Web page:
Tito Seen As Playing Vital Role in Bringing About Interim Accord
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Tito Seen As Playing Vital Role in Bringing About Interim Accord

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A State Department spokesman indicated today that the United States put great store on Yugoslavia President Tito’s close ties with Cairo to assist in bringing about an interim Suez agreement between Israel and Egypt. Tito arrived here yesterday on a state visit and met with President Nixon this morning. State Department spokesman Charles Bray pointed out at today’s news briefing that the Yugoslavian leader comes from a recent visit to Cairo. He said we “will be anxious to discuss with him his impressions and those parts of his conversations with Egyptian leaders which he will convey to us.”

Bray added that the Middle East situation was a subject in which Tito has taken a deep interest in recent years. He referred to remarks by Secretary of State William P. Rogers on an interview taped here Oct. 22 and broadcast on Yugoslavian television in which Rogers expressed the hope that Tito will continue to play a role in the coming months in the Middle East.


Rogers also said in that interview that “We do think there is some possibility of an interim agreement and we feel that President Tito can play a very important role in helping the parties in that connection.” It was not made clear by Rogers how Tito could help the parties when Yugoslavia has no diplomatic relations with Israel. Rogers, in the interview, credited Tito with “really helping to bring about the climate” that led to Egypt’s acceptance of the American peace initiative and cease-fire of August, 1970. He was referring to a Tito meeting with the late President Gamel Abdel Nasser in Ethiopia.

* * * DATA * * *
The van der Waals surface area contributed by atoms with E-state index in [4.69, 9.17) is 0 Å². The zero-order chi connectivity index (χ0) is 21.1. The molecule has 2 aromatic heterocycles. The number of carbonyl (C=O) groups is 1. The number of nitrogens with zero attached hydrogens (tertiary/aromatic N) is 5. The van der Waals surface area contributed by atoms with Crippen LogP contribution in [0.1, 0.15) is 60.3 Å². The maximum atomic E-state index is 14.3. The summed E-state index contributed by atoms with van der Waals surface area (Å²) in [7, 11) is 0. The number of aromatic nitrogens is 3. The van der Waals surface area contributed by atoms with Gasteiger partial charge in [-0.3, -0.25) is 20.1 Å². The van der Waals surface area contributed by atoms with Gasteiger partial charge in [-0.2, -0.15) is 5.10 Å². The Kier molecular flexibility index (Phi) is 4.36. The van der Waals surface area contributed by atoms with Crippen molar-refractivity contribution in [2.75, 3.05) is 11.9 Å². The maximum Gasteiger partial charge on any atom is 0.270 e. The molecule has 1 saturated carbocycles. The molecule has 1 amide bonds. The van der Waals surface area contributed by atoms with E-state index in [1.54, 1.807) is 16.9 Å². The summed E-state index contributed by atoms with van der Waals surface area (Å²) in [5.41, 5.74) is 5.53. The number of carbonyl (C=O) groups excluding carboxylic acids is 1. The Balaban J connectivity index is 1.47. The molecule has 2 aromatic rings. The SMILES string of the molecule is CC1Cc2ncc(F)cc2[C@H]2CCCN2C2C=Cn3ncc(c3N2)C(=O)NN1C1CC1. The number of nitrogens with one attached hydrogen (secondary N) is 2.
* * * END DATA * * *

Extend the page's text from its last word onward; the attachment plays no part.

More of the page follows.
The Jewish Telegraphic Agency pointed out last month that Tito’s visit to Washington would have major implications for the Middle East because of his close connections in Cairo. Bray would not say today whether Tito was carrying a message to Nixon from President Sadat of Egypt or whether he was on a specific mission related to the Middle East conflict. He refused to comment on press reports from Moscow that Egypt has rejected the proposals for an interim agreement stated by Rogers in his Oct. 4 speech to the United Nations General Assembly.

Asked if the US was pessimistic about the chances of getting both sides to reach some sort of agreement. Bray replied in the negative but conceded that anyone who has “read recent speeches” would find it difficult to be overly optimistic. The reference was obviously to Premier Golda Meir’s Knesset speech Tuesday in which she accused the US of surrendering to the Egyptian position on an interim agreement. Bray observed, however, that there have been no contacts with the Israelis either here or in Jerusalem in recent days so that it would be wrong to conclude that the US was pessimistic. He said there would be opportunities to speak with the Israelis privately.

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